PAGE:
It’s that time again. Enjoy and have a fantastic workout week.
We seem, as a culture, stuck in this horrible space where all we care about is the price of things and not the value we gather from them. As far as I can tell a significant number of folks aren’t even aware there is a difference.
I would, for example, never be able to put a price on my health, or that of any of my family or close friends. Priceless doesn’t even begin to describe what health, wellness and well-being means to me. “Value beyond measure” is how I would describe it. Other things are easy to calculate the price I’m willing to pay.
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Sometimes it pays to carefully pick your tunes. Sometimes it’s best to just pile on the cliche’s. This week, I chose the latter. Enjoy and let me know what you think.
Jimmy Page has been remastering the Zep catalog again, and we’re about to get a new version of Led Zeppelin IV. I’m on the fence about the whole remastering the same stuff for the umpteenth time. One the one hand, I like having crisper, cleaner versions of my favorite tunes to listen to in my car on my iPod. On the other, I worry that this is a bit like George Lucas fiddling with the effects and adding deleted scenes back into the original Star Wars trilogy – something that is flat out yucky at its worst and pointless at best. Continue Reading →
I’ve spent decades writing about music. I backed away from that as a constant pursuit several years ago because the things people were willing to pay me to write about, in terms of bands/artists/records were mostly things that I had a hard time finding anything positive to say about. It can be fun to savage something truly awful, but at some point that just gets tiresome. As amusing as it might seem to be a professional curmudgeon, in actual practice it’s heartbreaking.
I got involved in playing music, in writing about music because I loved it. And if you love something it hurts your heart to see it go south. Continue Reading →
Tommy Ramone has left the building. There are no more original Ramones. Continue Reading →
Finding motivation to exercise over the holidays can be tough. One thing that can help – energetic music to get you in the mood to move. Here’s an hour-ish of music to get your feet movin’.
Merry Christmas, all.
I unabashedly love the Doors. Always have. I never connected to most of the music that came out of the Summer of Love. But the first time I heard the Doors I heard something I connected with. I think, even at a young age, I knew that the grit and mystery in their music represented the world a lot more accurately than the music of their peers did.
My Doors fandom is, honestly, what led me to engage with punk and metal later on. The first of the UK punk bands I got into was The Stranglers, who were unabashedly and obviously picking up where the Doors had left off. There was a much, much more direct relationship though between X and the Doors, since Ray Manzarek was directly involved in the creative process that brought us the first four X albums, Los Angeles, Wild Gift, Under The Big Black Sun and More Fun In The New World, sitting in the producer’s chair for all four records.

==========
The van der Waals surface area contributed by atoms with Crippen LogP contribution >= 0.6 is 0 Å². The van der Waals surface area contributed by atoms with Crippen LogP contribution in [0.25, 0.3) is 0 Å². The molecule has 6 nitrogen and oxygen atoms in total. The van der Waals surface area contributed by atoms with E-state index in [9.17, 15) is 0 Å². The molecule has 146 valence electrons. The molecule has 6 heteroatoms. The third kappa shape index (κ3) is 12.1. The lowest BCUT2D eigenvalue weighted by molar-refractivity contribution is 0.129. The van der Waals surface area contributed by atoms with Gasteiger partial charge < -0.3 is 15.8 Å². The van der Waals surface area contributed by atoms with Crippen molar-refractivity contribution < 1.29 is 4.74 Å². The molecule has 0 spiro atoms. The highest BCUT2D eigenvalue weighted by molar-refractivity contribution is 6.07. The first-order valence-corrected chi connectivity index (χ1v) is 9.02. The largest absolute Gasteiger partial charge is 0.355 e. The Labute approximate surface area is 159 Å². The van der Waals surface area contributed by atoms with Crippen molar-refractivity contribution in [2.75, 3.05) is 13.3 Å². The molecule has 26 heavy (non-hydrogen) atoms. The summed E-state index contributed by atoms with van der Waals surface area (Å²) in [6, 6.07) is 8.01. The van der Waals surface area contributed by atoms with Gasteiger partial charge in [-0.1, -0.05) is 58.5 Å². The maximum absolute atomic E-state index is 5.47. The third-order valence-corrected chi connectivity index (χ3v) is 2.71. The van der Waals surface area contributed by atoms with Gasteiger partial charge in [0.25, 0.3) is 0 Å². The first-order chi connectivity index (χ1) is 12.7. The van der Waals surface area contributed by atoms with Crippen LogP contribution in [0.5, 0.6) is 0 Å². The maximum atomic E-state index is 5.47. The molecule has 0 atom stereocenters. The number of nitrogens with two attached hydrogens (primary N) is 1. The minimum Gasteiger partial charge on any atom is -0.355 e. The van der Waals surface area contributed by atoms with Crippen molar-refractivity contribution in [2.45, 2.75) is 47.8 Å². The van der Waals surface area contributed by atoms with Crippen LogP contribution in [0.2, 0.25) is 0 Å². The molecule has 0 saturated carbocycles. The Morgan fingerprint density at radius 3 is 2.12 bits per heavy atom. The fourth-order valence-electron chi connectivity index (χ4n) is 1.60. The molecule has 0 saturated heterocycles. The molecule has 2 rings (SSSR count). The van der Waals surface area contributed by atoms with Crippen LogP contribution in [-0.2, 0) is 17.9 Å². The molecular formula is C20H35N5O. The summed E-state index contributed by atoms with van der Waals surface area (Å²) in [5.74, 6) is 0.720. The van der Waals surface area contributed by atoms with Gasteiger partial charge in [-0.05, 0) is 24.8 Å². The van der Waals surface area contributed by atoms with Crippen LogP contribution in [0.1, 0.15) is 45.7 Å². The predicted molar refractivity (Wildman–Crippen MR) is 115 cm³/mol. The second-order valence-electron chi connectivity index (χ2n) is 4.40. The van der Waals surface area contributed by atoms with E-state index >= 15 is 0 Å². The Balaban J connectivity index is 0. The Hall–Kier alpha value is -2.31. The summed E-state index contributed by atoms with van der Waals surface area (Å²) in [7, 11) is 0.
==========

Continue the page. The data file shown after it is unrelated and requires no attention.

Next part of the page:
Sitting here in 2013, in a world where punk rock is much more mainstream and accepted than it was in the late 1970s, it probably seems strange to a lot of people that Ray Manzarek, musical leader of a pre-eminent 60s group, would be involved with (pause for dramatic effect) a “punk” band. But what I don’t think people realize is the gap between the world of late 60s rock and punk rock are musical cultures separated by about three or four actual years.
To put this into perspective, these days major artists, like U2 or Green Day, make a new record about once every four years. Until the late 1980s it was much more common for an artist to make a new record every year, so even though the Doors had been dormant since 1973 (Krieger, Densmore and Manzarek kept working together as the Doors for a couple of years after Jim Morrison’s death – and even considered replacing him, with the most well-known candidate for the job being Iggy Pop), Ray Manzarek was still active in the LA music scene at the point when he connected with X. Musically, X certainly had much more in common with the Doors than they did with the biggest hit bands of the mid-70s (ELP, The Eagles, Fleetwood Mac).
Personally, I’m so glad the silos that music has been cordoned off into in the past 25 years or so didn’t exist in the mid-70s. If you read the linked article it’s obvious that Ray’s experience was crucial to X getting it right with their first four LPs. He fit in with them well, and his presence in the room made their music better.
This man gets it.